WHAT PICKS THE CORRECT VACUUM?
    This is one of the great mysteries of the theory which appears, at least when treated perturbatively, to possess an enormous number of acceptable (stable) vacuum states. Why, for example, don’t we live in ten dimensions? Does the theory possess a unique vacuum, in which case all dimensionless physical parameters would be calculable or is the vacuum truly degenerate, in which case we would have free parameters? How does the value of the dilaton field get fixed, thereby giving the dilaton a mass? Does the vanishing of the cosmological constant survive the mechanism that lifts the vacuum degeneracy?

    The crucial issue is still unresolved: The cosmological Constant

    IS THERE A MEASURABLE, QUALITATIVE, DISTINCTIVE PREDICTION OF STRING THEORY?
    String theories can, in principle, make many “postdictions” (such as the calculation of the mass ratios of quarks and leptons, Higgs masses and couplings, gauge couplings, etc.). They can also make many new predictions (such as the masses of the supersymmetric partners of the observed particles, new gauge interactions, etc.) These would be sufficient to establish the validity of the theory, however in each case one can imagine (although with some difficulty) conventional field theories coming up with similar pre or post dictions. It would be nice to predict a phenomenon, which would be accessible at observable energies and is uniquely characteristic of string theory.

    WHAT IS STRING THEORY?
    This is a strange question since we clearly know what string theory is to the extent that we can construct the theory and calculate some of its properties. However our construction of the theory has proceeded in an ad hoc fashion, often producing, for apparently mysterious reasons, structures that appear miraculous. It is evident that we are far from fully understanding the deep symmetries and physical principles that must underlie these theories. It is hoped that the recent efforts to construct covariant second quantized string field theories will shed light on this crucial question.

    What is the fundamental formulation of string theory?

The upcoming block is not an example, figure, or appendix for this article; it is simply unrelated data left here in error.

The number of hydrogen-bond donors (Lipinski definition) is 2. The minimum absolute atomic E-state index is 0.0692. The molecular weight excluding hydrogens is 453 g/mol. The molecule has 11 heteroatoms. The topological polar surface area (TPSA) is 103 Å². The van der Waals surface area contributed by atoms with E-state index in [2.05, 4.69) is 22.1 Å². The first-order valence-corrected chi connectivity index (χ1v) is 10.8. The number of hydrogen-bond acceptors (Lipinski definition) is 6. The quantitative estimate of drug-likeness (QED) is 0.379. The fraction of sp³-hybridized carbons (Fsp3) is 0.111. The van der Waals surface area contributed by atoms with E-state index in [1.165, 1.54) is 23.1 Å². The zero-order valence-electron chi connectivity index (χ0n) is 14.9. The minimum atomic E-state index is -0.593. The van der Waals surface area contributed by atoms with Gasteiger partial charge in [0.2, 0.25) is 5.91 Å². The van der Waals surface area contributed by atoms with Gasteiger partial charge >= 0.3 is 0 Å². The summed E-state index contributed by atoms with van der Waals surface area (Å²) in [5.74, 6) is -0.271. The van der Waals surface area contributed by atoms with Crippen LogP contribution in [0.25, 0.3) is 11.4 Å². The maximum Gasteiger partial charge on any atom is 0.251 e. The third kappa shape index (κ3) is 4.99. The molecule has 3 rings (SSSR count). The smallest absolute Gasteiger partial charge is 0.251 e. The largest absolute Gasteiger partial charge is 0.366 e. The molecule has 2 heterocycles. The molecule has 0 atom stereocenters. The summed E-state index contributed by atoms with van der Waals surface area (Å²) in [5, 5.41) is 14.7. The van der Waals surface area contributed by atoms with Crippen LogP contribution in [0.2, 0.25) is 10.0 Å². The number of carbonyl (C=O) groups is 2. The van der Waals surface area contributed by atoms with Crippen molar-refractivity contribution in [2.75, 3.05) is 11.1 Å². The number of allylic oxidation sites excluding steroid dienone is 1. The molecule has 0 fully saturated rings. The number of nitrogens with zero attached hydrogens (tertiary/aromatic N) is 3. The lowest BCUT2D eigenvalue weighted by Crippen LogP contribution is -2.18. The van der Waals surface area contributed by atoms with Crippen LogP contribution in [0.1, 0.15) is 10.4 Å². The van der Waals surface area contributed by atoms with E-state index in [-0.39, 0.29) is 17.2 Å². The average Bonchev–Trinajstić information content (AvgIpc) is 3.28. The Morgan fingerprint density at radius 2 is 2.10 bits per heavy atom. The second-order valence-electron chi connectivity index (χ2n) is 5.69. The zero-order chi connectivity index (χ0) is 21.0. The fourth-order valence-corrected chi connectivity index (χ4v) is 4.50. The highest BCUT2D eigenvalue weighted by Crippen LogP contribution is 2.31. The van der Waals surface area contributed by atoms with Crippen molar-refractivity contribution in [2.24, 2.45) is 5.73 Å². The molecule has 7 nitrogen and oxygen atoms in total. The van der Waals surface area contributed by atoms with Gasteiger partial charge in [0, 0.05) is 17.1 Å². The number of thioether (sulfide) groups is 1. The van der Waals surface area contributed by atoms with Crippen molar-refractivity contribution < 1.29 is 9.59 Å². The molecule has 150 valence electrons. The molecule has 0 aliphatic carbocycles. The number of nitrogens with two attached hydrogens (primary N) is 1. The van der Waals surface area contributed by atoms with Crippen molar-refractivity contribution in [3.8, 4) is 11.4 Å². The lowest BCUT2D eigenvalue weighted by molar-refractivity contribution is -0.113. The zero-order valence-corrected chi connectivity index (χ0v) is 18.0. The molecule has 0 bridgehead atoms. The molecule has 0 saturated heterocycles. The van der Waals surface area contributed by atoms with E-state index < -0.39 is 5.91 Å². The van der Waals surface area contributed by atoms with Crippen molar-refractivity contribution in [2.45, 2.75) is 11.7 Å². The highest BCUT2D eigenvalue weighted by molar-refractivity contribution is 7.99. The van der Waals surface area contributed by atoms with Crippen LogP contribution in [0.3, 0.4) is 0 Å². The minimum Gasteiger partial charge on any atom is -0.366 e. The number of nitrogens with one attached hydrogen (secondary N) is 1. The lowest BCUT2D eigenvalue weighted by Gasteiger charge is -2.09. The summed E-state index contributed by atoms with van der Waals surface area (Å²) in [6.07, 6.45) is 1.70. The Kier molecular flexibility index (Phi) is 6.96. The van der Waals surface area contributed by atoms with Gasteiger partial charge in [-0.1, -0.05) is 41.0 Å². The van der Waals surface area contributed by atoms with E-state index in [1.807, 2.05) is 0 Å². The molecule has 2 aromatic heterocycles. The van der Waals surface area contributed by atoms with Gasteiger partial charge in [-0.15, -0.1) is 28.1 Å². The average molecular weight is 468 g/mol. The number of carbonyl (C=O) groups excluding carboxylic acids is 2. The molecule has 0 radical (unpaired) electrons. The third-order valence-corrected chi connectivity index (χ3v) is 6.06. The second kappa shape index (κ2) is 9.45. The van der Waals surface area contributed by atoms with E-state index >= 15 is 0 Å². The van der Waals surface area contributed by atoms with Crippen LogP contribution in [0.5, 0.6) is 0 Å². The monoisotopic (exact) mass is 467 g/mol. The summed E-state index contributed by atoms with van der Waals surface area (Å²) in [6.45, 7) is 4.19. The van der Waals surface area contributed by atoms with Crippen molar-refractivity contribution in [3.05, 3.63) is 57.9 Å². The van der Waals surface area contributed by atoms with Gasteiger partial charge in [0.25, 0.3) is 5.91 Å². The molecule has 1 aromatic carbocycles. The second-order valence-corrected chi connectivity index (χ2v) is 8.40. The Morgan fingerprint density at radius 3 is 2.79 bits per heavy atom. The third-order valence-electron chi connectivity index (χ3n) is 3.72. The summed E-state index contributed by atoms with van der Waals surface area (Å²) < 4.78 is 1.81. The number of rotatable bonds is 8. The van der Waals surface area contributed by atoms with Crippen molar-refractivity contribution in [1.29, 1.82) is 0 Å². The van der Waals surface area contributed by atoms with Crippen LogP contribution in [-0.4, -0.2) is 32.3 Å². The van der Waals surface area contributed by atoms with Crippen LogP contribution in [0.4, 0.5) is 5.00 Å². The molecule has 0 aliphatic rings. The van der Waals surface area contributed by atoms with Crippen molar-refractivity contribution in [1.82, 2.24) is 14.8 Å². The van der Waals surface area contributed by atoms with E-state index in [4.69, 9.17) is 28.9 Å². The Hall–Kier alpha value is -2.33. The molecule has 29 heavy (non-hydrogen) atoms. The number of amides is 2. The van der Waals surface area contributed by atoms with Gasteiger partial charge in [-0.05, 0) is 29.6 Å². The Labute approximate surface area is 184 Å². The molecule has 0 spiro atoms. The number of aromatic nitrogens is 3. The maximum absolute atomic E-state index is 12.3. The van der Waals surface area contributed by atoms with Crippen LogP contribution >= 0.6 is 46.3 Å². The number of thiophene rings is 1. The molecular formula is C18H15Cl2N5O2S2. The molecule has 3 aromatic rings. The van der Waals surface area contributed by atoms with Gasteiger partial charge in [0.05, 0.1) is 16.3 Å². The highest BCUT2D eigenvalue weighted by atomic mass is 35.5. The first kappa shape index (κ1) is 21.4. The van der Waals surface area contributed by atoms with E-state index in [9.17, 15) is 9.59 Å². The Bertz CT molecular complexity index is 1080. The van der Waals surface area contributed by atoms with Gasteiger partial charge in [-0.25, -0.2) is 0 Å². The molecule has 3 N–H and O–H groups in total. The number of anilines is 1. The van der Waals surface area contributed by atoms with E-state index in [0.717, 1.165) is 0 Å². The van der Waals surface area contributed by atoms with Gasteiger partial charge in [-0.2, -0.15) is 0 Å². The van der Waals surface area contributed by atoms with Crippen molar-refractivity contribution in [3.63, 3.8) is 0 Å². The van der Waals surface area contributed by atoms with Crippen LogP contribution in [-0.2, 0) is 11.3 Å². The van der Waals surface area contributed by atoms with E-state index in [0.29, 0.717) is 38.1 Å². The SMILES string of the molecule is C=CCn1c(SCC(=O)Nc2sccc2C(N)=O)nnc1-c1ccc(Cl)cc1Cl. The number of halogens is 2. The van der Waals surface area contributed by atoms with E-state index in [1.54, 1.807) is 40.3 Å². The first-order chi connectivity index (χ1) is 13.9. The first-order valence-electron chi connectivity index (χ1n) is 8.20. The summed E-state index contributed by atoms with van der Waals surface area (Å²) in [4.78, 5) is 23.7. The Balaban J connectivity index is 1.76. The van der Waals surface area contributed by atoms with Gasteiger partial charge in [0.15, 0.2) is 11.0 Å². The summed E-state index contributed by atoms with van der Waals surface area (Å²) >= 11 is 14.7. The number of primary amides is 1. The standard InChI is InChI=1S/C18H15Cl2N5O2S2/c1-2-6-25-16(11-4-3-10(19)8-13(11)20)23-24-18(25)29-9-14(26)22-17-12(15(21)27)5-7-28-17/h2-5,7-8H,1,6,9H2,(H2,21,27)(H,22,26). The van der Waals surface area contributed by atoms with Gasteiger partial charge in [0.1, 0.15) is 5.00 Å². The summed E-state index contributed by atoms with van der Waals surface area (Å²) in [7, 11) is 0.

Quantum Space of all 2-d field theories
    Second Quantized Functionals of loops (SFT)
    M-theory . . .
    Is string theory a framework, not a theory?
    What is missing?
     
  8. Mar 12, 2013 #7

    marcus

    User Avatar
    Science Advisor
    Gold Member
    Dearly Missed

  9. Mar 12, 2013 #8

    tom.stoer

    User Avatar
    Science Advisor

    Exactly.
     
  10. Mar 12, 2013 #9
    On the topic of problems in LQG, does anybody have good literature or explanation of the problem of getting a flat universe and/or the Einstein equations in the semiclassical limit?
     
  11. Mar 12, 2013 #10

    marcus

    User Avatar
    Science Advisor
    Gold Member
    Dearly Missed

    http://arxiv.org/pdf/1101.4049v1.pdf

    A flat space-time solution does not expand. This paper is about getting a de Sitter solution in the limit (which would be more to the point.)

    I guess by getting "a flat universe" you might mean a spatially flat solution. In that case maybe getting the de Sitter case would count as progress, I suppose.
    This is all work in progress, just gradually getting closer to full solutions.
     
    Last edited: Mar 12, 2013
Know someone interested in this topic? Share this thread via Reddit, Google+, Twitter, or Facebook




Similar Discussions: A coherent survey of the problems in LQG and M theory.
Loading...